Mick Mulvaney didn't support Sen. John McCain in the S.C. presidential primary, but he can sure sympathize with what McCain is going through on the campaign trail these days.
Just as national Democrats seek to tie McCain to President Bush, local Democrats are moving aggressively to link Republican Mulvaney with New York City millionaire Howard Rich, a noted proponent of school vouchers.
Mulvaney says he won't take money from Rich in his bid for state Senate -- unlike two years ago when he accepted at least $7,000 in Rich donations while running for the House.
Still, Democratic candidate Mandy Powers Norrell wants to make Rich a central figure in the race. She told supporters in an e-mail this week that Rich has given money to Mulvaney and others "in an attempt to privatize our education system."
"We cannot allow a big real estate developer living in New York to dictate how we run our schools!" Norrell wrote.
The focus on Rich adds to what has already become a fiercely competitive contest. The two candidates have combined to raise more than $90,000, setting up the most expensive race in Lancaster County history, officials in both parties say.
It's a matchup between old and new Lancaster. Norrell is a Lancaster city native who lives just off Main Street in the downtown district. Mulvaney resides in suburban-minded Indian Land, just outside Charlotte, on the county's bustling northern end.
Mulvaney hopes to diffuse questions over Rich by going public with a campaign pledge.
"I am not going to take any money from Mr. Rich," said Mulvaney, a real estate developer who supported Mitt Romney in the GOP primary. "I don't know how I can be any more clear than that. I hope that takes this non-issue off the table so we can talk things like education. And I can't imagine that it wouldn't."
Norrell blasted the pledge in an earlier interview, saying Mulvaney is trying to distance himself from a potential liability. The two are vying to replace Greg Gregory in District 16, which covers the Fort Mill and Indian Land areas.
"If we couldn't trust him two years ago when he said he wouldn't support vouchers, we can't trust him now," she said. "If he was sincere, he would admit to the people of South Carolina he should never have voted for vouchers. He has not done that."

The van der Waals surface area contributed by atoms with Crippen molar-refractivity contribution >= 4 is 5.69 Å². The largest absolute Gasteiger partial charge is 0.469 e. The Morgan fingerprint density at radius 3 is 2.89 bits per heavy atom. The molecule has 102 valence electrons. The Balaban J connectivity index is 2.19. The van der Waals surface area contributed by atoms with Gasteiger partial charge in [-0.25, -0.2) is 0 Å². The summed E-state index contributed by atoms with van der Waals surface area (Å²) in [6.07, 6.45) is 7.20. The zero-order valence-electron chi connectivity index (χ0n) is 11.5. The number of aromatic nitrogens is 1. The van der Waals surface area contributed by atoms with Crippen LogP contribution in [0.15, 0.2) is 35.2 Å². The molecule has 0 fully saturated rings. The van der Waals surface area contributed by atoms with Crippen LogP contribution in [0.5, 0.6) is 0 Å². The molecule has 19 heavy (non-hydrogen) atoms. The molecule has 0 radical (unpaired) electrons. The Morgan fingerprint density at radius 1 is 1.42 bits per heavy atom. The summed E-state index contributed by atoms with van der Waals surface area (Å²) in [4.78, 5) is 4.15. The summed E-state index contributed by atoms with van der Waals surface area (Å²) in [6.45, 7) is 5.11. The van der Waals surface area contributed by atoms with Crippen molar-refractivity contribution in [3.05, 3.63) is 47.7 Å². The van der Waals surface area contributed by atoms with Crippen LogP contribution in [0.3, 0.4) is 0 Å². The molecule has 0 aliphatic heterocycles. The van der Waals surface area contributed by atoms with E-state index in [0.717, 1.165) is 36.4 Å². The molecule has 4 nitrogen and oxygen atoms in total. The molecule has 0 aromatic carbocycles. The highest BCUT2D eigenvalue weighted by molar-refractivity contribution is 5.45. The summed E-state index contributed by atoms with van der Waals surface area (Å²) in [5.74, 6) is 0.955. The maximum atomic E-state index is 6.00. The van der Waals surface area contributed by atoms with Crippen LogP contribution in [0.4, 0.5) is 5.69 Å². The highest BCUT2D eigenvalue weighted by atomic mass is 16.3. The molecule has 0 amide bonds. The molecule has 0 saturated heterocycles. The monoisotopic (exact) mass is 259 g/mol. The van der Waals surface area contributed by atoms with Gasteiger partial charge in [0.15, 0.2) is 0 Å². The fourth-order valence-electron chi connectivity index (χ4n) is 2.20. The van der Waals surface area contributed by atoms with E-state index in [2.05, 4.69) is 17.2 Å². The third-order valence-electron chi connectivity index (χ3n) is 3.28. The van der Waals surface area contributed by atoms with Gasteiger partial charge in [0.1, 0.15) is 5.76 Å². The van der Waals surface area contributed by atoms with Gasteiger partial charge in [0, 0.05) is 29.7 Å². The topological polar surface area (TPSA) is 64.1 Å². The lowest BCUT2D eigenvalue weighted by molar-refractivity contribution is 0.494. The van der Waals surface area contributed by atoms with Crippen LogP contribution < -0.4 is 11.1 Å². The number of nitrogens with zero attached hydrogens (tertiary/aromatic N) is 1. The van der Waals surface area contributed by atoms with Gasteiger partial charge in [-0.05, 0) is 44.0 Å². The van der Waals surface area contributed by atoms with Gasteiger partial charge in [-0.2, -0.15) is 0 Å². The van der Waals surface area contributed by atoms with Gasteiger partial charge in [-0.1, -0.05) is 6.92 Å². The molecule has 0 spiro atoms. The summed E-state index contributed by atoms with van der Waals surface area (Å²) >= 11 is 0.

In recent months, Rich's influence has come under scrutiny. Critics say he gives money to S.C. candidates for one reason: To stock the Legislature with lawmakers who share his support for vouchers.
"I call them political terrorists," state Rep. Gene Pinson, R-Greenwood, told The State this year. "They're outside of the state, trying to do a hostile takeover of state government. I like for South Carolinians to run South Carolina."
Mulvaney outlines stance
Last year in the House, Mulvaney voted against an open enrollment plan that required, in part, for children outside school district boundaries to be provided slots in local classrooms. The bill was defeated.
But Mulvaney generally supports school choice, which can provide vouchers and tax credits to families who send their children to private schools.
"I see vouchers as part and parcel of the overall choice package," he said. "You want to send your kid to the local Christian school, the local Montessori or the regular mainline school? Those are three choices that I think are all valid in South Carolina. Or should be."
Norrell, a lawyer, said she is open to school choice, but not if it diverts money from public schools. She denounces the influence of Rich, whose corporations gave at least $155,000 to about 30 S.C. candidates in 2006, according to the National Institute on Money in State Politics.
Rich has made clear he'll keep making donations to candidates in South Carolina and elsewhere. This time, however, Mulvaney says he won't take them.
Who is Howard Rich?
Howard Rich is a libertarian political activist and millionaire real estate developer in New York City. He founded and is president of U.S. Term Limits and is chairman of Americans for Limited Government. He has financed ballot initiatives in numerous states on issues including restrictions on regulatory taking and eminent domain, term limits for judges and legislators and state spending limits. He is a proponent of school vouchers.
-- Source: www.sourcewatch.org